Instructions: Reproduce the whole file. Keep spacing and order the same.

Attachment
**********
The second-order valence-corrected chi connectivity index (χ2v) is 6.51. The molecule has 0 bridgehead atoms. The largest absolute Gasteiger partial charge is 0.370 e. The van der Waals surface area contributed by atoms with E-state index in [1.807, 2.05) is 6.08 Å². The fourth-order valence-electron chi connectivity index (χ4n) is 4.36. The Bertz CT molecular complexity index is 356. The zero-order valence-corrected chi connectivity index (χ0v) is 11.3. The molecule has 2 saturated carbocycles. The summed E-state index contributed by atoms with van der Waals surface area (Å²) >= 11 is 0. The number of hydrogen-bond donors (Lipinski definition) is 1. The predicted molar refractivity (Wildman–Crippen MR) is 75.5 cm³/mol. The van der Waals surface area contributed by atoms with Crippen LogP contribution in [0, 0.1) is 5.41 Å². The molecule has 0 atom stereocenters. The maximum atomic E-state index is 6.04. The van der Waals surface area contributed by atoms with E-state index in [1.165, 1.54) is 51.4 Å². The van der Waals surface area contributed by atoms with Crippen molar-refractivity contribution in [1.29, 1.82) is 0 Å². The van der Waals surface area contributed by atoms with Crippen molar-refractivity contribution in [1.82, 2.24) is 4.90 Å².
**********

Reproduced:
The second-order valence-corrected chi connectivity index (χ2v) is 6.51. The molecule has 0 bridgehead atoms. The largest absolute Gasteiger partial charge is 0.370 e. The van der Waals surface area contributed by atoms with E-state index in [1.807, 2.05) is 6.08 Å². The fourth-order valence-electron chi connectivity index (χ4n) is 4.36. The Bertz CT molecular complexity index is 356. The zero-order valence-corrected chi connectivity index (χ0v) is 11.3. The molecule has 2 saturated carbocycles. The summed E-state index contributed by atoms with van der Waals surface area (Å²) >= 11 is 0. The number of hydrogen-bond donors (Lipinski definition) is 1. The predicted molar refractivity (Wildman–Crippen MR) is 75.5 cm³/mol. The van der Waals surface area contributed by atoms with Crippen LogP contribution in [0, 0.1) is 5.41 Å². The molecule has 0 atom stereocenters. The maximum atomic E-state index is 6.04. The van der Waals surface area contributed by atoms with E-state index in [1.165, 1.54) is 51.4 Å². The van der Waals surface area contributed by atoms with Crippen molar-refractivity contribution in [1.29, 1.82) is 0 Å². The van der Waals surface area contributed by atoms with Crippen molar-refractivity contribution in [1.82, 2.24) is 4.90 Å².